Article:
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Purpose and scope of veterinary public health
Veterinary public health (VPH) is a component of public health activities devoted to the application of veterinary skills, knowledge and resources to the protection and improvement of human health.
In most countries, VPH activities comprise the surveillance, prevention and control of zoonoses, food hygiene and animal-related aspects of the protection and improvement of the environment. Inevitably there are many areas where VPH activities overlap with those of animal health services. This is particularly the case when the two activities are administered by different ministries.
It is important that there is maximum integration if services are to be comprehensive, and full account should be taken of both social and economic factors in the preparation and execution of programmes.
The major activities for VPH in animal production are:
control and eventual eradication of specific zoonoses;
prevention of occupational hazards and diseases connected with live animals and their products;
establishment of diagnostic, surveillance and information systems for zoonoses;
control of animal populations that may serve as disease reservoirs for humans.
Specific activities in veterinary food hygiene include:
prevention and control of zoonoses and other diseases transmitted by food of animal origin;
inspection of food premises, their operations and products, including processing, storage and distribution;
supervision of abattoir hygiene;
ante-mortem and post-mortem inspection of meat and poultry;
prevention and control of chemical residues in food, including veterinary drug residues;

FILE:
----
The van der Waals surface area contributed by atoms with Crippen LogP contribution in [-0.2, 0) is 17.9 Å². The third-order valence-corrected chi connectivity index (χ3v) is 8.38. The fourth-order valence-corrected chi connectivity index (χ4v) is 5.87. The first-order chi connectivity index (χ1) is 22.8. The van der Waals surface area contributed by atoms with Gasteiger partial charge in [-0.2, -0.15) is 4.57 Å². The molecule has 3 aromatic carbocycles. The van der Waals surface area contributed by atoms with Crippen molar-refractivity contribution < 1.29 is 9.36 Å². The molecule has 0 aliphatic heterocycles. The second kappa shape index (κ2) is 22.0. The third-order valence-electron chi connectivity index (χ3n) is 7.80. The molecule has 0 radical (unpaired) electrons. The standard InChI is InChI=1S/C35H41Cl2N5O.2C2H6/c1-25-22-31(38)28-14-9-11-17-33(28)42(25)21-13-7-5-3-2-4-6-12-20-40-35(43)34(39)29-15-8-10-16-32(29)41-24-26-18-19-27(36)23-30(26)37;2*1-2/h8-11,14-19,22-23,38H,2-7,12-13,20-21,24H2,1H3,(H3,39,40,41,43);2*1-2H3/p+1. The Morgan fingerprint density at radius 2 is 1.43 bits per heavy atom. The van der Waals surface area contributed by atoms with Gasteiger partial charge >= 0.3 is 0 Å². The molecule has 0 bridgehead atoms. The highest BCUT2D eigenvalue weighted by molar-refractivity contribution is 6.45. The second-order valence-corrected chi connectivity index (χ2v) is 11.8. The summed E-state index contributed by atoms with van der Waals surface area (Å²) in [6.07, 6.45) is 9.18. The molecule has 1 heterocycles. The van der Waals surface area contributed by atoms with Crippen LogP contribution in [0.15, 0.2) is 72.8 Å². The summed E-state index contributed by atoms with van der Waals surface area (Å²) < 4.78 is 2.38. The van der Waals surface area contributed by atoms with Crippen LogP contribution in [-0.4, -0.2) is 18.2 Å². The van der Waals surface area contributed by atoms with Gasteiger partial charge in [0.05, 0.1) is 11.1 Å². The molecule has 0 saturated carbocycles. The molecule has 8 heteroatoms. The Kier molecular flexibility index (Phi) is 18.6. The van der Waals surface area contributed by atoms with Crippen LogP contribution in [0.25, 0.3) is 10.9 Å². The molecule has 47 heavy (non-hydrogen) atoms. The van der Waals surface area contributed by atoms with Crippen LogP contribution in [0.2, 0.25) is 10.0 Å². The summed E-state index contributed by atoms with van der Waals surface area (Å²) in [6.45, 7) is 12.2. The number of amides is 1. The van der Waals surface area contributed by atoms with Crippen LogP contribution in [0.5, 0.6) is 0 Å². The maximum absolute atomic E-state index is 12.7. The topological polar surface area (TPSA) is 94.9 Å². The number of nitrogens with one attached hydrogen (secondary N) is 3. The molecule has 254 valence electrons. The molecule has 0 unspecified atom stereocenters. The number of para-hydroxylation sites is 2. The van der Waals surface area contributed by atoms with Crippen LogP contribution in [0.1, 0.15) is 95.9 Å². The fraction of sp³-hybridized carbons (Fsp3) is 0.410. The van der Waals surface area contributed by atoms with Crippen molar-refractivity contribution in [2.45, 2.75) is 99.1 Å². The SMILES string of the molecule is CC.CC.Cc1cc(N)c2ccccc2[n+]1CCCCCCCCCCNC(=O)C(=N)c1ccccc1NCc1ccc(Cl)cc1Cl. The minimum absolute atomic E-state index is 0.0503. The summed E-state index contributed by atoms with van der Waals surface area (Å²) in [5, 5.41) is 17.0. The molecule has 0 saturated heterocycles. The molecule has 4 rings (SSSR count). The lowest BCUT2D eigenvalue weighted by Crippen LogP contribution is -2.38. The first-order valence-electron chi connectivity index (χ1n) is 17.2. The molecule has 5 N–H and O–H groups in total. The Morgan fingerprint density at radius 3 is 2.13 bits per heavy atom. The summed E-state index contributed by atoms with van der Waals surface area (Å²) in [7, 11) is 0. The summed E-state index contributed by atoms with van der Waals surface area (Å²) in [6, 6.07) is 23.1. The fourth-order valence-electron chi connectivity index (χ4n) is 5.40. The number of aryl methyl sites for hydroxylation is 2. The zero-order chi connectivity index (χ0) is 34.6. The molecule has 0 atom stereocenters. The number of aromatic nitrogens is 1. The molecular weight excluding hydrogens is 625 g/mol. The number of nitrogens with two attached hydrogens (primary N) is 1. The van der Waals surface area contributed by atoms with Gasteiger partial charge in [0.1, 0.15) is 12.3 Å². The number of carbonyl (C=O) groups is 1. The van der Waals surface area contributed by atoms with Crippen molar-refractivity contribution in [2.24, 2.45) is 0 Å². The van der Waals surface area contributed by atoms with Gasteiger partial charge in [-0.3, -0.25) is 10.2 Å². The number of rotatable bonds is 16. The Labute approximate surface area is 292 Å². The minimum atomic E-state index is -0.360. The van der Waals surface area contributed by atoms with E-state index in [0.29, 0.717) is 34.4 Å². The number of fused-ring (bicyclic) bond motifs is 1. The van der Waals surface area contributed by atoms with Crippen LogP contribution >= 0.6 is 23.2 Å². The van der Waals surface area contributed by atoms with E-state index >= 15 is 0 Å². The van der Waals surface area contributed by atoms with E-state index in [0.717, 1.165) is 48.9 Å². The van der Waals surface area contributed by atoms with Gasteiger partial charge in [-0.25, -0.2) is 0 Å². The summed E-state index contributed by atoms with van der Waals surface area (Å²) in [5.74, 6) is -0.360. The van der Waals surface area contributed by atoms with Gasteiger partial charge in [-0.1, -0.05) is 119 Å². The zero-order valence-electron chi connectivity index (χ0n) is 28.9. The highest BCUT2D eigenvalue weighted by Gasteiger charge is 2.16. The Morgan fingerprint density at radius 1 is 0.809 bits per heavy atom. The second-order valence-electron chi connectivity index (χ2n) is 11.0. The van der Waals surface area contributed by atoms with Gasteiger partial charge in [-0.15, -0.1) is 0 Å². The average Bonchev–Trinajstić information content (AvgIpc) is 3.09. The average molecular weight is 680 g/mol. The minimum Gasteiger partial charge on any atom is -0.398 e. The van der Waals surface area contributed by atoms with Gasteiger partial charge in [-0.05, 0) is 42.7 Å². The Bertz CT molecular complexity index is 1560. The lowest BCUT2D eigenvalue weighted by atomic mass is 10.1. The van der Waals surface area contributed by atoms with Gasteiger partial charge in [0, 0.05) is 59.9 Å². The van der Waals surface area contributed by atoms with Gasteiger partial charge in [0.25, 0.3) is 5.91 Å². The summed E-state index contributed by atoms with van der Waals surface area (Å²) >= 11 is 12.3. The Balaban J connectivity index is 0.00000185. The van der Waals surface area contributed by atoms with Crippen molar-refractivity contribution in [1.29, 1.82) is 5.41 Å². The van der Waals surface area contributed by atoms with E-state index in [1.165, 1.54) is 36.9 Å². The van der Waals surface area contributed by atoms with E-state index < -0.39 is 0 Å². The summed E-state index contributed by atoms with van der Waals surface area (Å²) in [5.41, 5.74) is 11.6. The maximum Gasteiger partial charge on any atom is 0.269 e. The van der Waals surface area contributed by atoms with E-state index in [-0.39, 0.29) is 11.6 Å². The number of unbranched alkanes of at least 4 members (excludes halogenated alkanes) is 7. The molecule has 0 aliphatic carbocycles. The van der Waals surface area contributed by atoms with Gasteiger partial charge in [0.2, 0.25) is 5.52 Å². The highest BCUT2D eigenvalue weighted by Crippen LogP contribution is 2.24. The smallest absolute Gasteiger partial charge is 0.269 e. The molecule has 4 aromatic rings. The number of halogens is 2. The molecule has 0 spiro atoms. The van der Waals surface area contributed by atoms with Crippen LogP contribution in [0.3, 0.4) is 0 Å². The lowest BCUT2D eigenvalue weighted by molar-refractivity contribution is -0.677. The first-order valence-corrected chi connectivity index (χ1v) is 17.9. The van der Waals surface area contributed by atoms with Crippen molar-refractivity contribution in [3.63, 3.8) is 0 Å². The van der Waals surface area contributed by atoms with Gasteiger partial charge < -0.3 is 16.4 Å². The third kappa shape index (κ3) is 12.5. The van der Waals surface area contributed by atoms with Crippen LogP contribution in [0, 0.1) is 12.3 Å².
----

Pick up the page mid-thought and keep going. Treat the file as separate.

supervision of export and import of food of animal origin from the hygienic viewpoint;
collaboration with epidemiological services in surveillance, data collection, evaluation and distribution of information;
participation in investigations into food-poisoning outbreaks.
Activities connected with the environment include:
control of zoonoses of environmental origin;
control of vertebrate and invertebrate vectors of zoonoses;
safe collection and disposal of dead animals, condemned meat and of other animal wastes, and the control of environmental pollution in animal settlements and animal industries;
preservation of the urban and rural environment by controlling animal populations;
use of animals to monitor environmental hazards;
surveillance and control of infections in wildlife and pet animals that are communicable to humans.
In most countries the VPH unit is part of the Animal Health Service in the Ministry of Agriculture or Livestock, while in a few countries it is located in the Ministry of Health. It is important that, irrespective of its location, it maintains close links with both the animal and human health services.
The VPH unit should be properly provided with professional staff support and equipment. It should be responsible for the planning and preparation of VPH programmes within the country and for the execution of specific programmes, either solely or jointly with other government departments.
VPH in primary health care
Veterinary public health has a fundamental role in primary health care. The establishment of a satisfactory human health status in many countries requires, inter alia, greatly improved control and, if possible, the eradication of zoonoses. Many zoonoses have not only a direct impact on human health, but also cause the loss of large quantities of food. Therefore they are important economically, as well as socially. Improved human-animal-environment relationships are also extremely important for achieving an acceptable state of global health.